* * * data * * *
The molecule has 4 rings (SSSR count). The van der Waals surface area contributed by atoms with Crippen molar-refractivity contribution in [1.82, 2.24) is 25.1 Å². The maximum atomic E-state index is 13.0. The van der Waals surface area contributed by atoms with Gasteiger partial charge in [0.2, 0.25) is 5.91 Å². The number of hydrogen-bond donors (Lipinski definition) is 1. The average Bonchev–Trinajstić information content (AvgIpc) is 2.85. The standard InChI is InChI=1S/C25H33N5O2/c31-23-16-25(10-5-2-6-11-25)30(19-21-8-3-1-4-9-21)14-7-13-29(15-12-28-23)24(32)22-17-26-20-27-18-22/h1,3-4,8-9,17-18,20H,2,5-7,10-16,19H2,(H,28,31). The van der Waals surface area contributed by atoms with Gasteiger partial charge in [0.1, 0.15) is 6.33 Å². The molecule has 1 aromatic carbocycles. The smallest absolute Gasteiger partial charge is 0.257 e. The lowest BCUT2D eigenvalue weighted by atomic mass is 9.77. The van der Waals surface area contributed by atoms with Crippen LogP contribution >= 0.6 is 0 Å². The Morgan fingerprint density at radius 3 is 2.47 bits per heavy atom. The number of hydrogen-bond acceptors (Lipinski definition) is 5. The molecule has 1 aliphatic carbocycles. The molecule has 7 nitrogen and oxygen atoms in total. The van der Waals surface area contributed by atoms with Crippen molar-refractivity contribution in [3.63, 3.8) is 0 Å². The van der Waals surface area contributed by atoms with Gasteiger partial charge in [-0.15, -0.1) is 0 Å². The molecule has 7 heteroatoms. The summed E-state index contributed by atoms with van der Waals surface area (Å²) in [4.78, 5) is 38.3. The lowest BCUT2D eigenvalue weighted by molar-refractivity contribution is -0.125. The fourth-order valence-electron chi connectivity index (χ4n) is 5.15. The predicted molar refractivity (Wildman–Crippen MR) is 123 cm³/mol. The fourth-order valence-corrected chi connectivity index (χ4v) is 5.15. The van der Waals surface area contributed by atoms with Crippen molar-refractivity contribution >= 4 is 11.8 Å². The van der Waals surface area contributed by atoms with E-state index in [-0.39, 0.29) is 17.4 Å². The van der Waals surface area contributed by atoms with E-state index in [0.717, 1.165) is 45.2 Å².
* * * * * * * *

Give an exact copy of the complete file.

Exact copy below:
The molecule has 4 rings (SSSR count). The van der Waals surface area contributed by atoms with Crippen molar-refractivity contribution in [1.82, 2.24) is 25.1 Å². The maximum atomic E-state index is 13.0. The van der Waals surface area contributed by atoms with Gasteiger partial charge in [0.2, 0.25) is 5.91 Å². The number of hydrogen-bond donors (Lipinski definition) is 1. The average Bonchev–Trinajstić information content (AvgIpc) is 2.85. The standard InChI is InChI=1S/C25H33N5O2/c31-23-16-25(10-5-2-6-11-25)30(19-21-8-3-1-4-9-21)14-7-13-29(15-12-28-23)24(32)22-17-26-20-27-18-22/h1,3-4,8-9,17-18,20H,2,5-7,10-16,19H2,(H,28,31). The van der Waals surface area contributed by atoms with Gasteiger partial charge in [0.1, 0.15) is 6.33 Å². The molecule has 1 aromatic carbocycles. The smallest absolute Gasteiger partial charge is 0.257 e. The lowest BCUT2D eigenvalue weighted by atomic mass is 9.77. The van der Waals surface area contributed by atoms with Crippen LogP contribution >= 0.6 is 0 Å². The Morgan fingerprint density at radius 3 is 2.47 bits per heavy atom. The number of hydrogen-bond acceptors (Lipinski definition) is 5. The molecule has 1 aliphatic carbocycles. The molecule has 7 nitrogen and oxygen atoms in total. The van der Waals surface area contributed by atoms with Crippen molar-refractivity contribution in [3.63, 3.8) is 0 Å². The van der Waals surface area contributed by atoms with Gasteiger partial charge in [-0.15, -0.1) is 0 Å². The molecule has 7 heteroatoms. The summed E-state index contributed by atoms with van der Waals surface area (Å²) in [4.78, 5) is 38.3. The lowest BCUT2D eigenvalue weighted by molar-refractivity contribution is -0.125. The fourth-order valence-electron chi connectivity index (χ4n) is 5.15. The predicted molar refractivity (Wildman–Crippen MR) is 123 cm³/mol. The fourth-order valence-corrected chi connectivity index (χ4v) is 5.15. The van der Waals surface area contributed by atoms with Crippen molar-refractivity contribution >= 4 is 11.8 Å². The van der Waals surface area contributed by atoms with E-state index in [-0.39, 0.29) is 17.4 Å². The van der Waals surface area contributed by atoms with E-state index in [0.717, 1.165) is 45.2 Å².